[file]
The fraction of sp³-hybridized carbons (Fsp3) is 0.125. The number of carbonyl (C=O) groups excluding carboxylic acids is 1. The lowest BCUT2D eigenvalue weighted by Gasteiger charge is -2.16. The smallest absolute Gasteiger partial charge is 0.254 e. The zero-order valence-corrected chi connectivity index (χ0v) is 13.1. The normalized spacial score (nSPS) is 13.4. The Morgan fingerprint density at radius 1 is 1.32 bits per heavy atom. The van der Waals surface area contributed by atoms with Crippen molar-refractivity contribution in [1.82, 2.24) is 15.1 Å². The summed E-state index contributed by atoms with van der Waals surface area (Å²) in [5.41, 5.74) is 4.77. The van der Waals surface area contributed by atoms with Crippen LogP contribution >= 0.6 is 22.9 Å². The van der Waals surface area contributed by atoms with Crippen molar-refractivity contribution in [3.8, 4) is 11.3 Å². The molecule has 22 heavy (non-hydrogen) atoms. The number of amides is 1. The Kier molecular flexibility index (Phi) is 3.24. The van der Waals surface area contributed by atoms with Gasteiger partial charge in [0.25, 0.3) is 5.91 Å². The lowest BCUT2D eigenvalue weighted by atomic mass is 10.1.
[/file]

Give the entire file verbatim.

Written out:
The fraction of sp³-hybridized carbons (Fsp3) is 0.125. The number of carbonyl (C=O) groups excluding carboxylic acids is 1. The lowest BCUT2D eigenvalue weighted by Gasteiger charge is -2.16. The smallest absolute Gasteiger partial charge is 0.254 e. The zero-order valence-corrected chi connectivity index (χ0v) is 13.1. The normalized spacial score (nSPS) is 13.4. The Morgan fingerprint density at radius 1 is 1.32 bits per heavy atom. The van der Waals surface area contributed by atoms with Crippen molar-refractivity contribution in [1.82, 2.24) is 15.1 Å². The summed E-state index contributed by atoms with van der Waals surface area (Å²) in [5.41, 5.74) is 4.77. The van der Waals surface area contributed by atoms with Crippen LogP contribution >= 0.6 is 22.9 Å². The van der Waals surface area contributed by atoms with Crippen molar-refractivity contribution in [3.8, 4) is 11.3 Å². The molecule has 22 heavy (non-hydrogen) atoms. The number of amides is 1. The Kier molecular flexibility index (Phi) is 3.24. The van der Waals surface area contributed by atoms with Gasteiger partial charge in [0.25, 0.3) is 5.91 Å². The lowest BCUT2D eigenvalue weighted by atomic mass is 10.1.